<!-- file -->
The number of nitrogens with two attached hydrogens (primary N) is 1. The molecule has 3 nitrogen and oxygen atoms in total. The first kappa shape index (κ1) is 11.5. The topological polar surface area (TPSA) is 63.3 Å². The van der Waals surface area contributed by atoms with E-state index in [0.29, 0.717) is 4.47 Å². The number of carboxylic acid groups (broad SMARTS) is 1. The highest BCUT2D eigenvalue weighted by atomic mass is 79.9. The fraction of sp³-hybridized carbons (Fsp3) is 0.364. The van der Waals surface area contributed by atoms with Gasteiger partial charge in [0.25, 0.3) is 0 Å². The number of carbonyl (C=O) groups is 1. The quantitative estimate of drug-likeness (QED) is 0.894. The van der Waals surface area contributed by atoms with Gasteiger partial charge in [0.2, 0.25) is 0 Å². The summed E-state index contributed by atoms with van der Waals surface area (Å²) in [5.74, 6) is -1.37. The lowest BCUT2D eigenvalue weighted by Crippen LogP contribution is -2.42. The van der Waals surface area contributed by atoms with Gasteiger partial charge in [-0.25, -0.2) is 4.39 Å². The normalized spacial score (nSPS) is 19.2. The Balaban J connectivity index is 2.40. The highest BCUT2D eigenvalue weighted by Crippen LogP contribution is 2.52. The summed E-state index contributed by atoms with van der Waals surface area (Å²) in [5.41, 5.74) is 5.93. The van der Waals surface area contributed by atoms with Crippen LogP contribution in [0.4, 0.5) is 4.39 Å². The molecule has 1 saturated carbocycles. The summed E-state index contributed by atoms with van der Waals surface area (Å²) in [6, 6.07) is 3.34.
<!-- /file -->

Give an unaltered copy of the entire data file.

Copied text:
The number of nitrogens with two attached hydrogens (primary N) is 1. The molecule has 3 nitrogen and oxygen atoms in total. The first kappa shape index (κ1) is 11.5. The topological polar surface area (TPSA) is 63.3 Å². The van der Waals surface area contributed by atoms with E-state index in [0.29, 0.717) is 4.47 Å². The number of carboxylic acid groups (broad SMARTS) is 1. The highest BCUT2D eigenvalue weighted by atomic mass is 79.9. The fraction of sp³-hybridized carbons (Fsp3) is 0.364. The van der Waals surface area contributed by atoms with Gasteiger partial charge in [0.25, 0.3) is 0 Å². The number of carbonyl (C=O) groups is 1. The quantitative estimate of drug-likeness (QED) is 0.894. The van der Waals surface area contributed by atoms with Gasteiger partial charge in [0.2, 0.25) is 0 Å². The summed E-state index contributed by atoms with van der Waals surface area (Å²) in [5.74, 6) is -1.37. The lowest BCUT2D eigenvalue weighted by Crippen LogP contribution is -2.42. The van der Waals surface area contributed by atoms with Gasteiger partial charge in [-0.25, -0.2) is 4.39 Å². The normalized spacial score (nSPS) is 19.2. The Balaban J connectivity index is 2.40. The highest BCUT2D eigenvalue weighted by Crippen LogP contribution is 2.52. The summed E-state index contributed by atoms with van der Waals surface area (Å²) in [5.41, 5.74) is 5.93. The van der Waals surface area contributed by atoms with Crippen LogP contribution in [0.4, 0.5) is 4.39 Å². The molecule has 1 saturated carbocycles. The summed E-state index contributed by atoms with van der Waals surface area (Å²) in [6, 6.07) is 3.34.